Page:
What does a policy officer do?

A policy officer contributes to the development and review of policies and provides information to internal and external stakeholders about policies and procedures. In developing policies they may do research, undertake surveys, coordinate feedback from others and be involved in other community engagement and consultative processes. They also prepare papers, reports, submissions, briefs as well as policy materials on behalf of their organisation.

Tasks:

  • Develop, implement and review policies
  • Collaborate with other staff and external stakeholders
  • Write reports, briefs, submissions and other documents
  • Provide policy advice to staff and stakeholders
  • Assemble, interpret and analyse information

What skills do I need to be a policy officer?

A policy officer needs to be a detail-oriented person with strong skills in writing and spoken communication. They should have strong research and analytical skills, as well as the ability to think critically, solve problems, negotiate effectively and work with autonomy. Strong report writing skills are essential, as is the ability to work in an environment that can be political at times, with competing demands and objectives. Teamwork and customer service skills are also important.

Skills/attributes
  • Excellent written and spoken communication skills
  • Great organisation
  • Attention to detail
  • Negotiating skills
  • Strong numeracy

Specialisations

Policy officers typically work in the public sector in local, state/territory and commonwealth government organisations, but can also be found in the not-for-profit sector as well as in large businesses.

Public sector policy officers

Policy officers typically work in the public sector in all levels of government, in areas including health, social services, employment, agriculture, Indigenous affairs, trade, technology, transport, arts and entertainment, foreign affairs, taxation and finance, immigration, economic development, urban planning, regional development, law enforcement, sport and defence.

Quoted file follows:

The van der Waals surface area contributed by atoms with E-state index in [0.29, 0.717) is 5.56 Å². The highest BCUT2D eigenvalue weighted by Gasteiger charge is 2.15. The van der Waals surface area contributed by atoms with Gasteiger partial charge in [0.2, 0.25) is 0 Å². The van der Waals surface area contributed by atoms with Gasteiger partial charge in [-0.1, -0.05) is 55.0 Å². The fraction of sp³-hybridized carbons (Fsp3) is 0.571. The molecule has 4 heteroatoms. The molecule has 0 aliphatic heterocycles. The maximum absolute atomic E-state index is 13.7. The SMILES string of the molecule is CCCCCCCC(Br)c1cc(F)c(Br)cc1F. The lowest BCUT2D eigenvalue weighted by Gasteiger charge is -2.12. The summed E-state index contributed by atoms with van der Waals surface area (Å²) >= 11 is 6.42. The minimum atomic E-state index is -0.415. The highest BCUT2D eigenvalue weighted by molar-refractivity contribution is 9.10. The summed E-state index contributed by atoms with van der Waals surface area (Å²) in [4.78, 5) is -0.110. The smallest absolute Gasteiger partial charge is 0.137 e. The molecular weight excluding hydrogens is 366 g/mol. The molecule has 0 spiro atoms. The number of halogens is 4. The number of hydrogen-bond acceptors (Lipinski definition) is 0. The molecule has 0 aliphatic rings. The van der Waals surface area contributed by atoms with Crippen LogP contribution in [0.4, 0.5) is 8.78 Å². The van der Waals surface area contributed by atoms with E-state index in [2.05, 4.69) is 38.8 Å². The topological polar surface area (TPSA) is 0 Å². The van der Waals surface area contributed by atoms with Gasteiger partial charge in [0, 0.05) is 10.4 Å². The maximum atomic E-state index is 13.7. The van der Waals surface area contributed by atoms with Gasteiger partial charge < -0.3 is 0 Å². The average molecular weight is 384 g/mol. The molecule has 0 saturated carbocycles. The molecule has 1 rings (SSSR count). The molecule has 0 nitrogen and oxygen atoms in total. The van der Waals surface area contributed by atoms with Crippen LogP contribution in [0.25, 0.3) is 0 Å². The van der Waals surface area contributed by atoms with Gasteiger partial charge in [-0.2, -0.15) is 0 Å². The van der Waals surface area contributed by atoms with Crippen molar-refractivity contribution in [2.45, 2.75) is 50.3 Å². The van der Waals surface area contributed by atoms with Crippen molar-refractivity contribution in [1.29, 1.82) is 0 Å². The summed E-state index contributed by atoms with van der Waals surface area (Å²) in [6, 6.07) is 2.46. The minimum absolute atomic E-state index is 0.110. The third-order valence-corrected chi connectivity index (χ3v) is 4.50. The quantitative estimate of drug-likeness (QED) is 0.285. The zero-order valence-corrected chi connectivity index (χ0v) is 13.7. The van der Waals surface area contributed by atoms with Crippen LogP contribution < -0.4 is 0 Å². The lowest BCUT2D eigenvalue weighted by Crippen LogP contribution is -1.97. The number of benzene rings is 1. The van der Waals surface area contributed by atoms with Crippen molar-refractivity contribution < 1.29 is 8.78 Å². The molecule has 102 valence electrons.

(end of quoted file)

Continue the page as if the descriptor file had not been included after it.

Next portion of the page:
Not-for-profit sector policy officers

These roles can be found in the not-for-profit sector including advocacy groups, sports and arts organisations, research institutes, social and welfare service providers, environmental organisations and charities.

Private sector policy officers

Opportunities exist in the private sector for policy officers in large businesses across a range of industries including banking and financial services, insurance, law, business consulting organisations, manufacturing, energy, transport, health and education. They are also needed in peak industry bodies representing the private sector.

Study pathways for policy officers

Many policy officers have general degrees like arts or science, but a qualification in political science or public policy and management can be advantageous.

Getting Started

An undergraduate degree in art, science, a particular specialisation, or political science or public policy.

Skill Building

Many public sector organisations have roles open to new graduates through comprehensive graduate programs with excellent training.

Professional Development

There are courses available to help policy officers refresh or hone skills in areas like government framework or report writing.

Industry Recognition

Policy officers in Australia are required to attain professional tertiary accreditation. Find out more about the professional requirements of thehttp://studyselect.com.au/business-administration-courses/ industry in the resources section.

Getting a job after graduation

Put your training to good use and get the best professional head start in your social work career. Take a look at our sample resume and cover letter and put your best foot forward when you apply for social work jobs.

Job Prospects and Salaries

The growth in work for policy officers has been average over the last five years, and is only expected to grow moderately in the near future.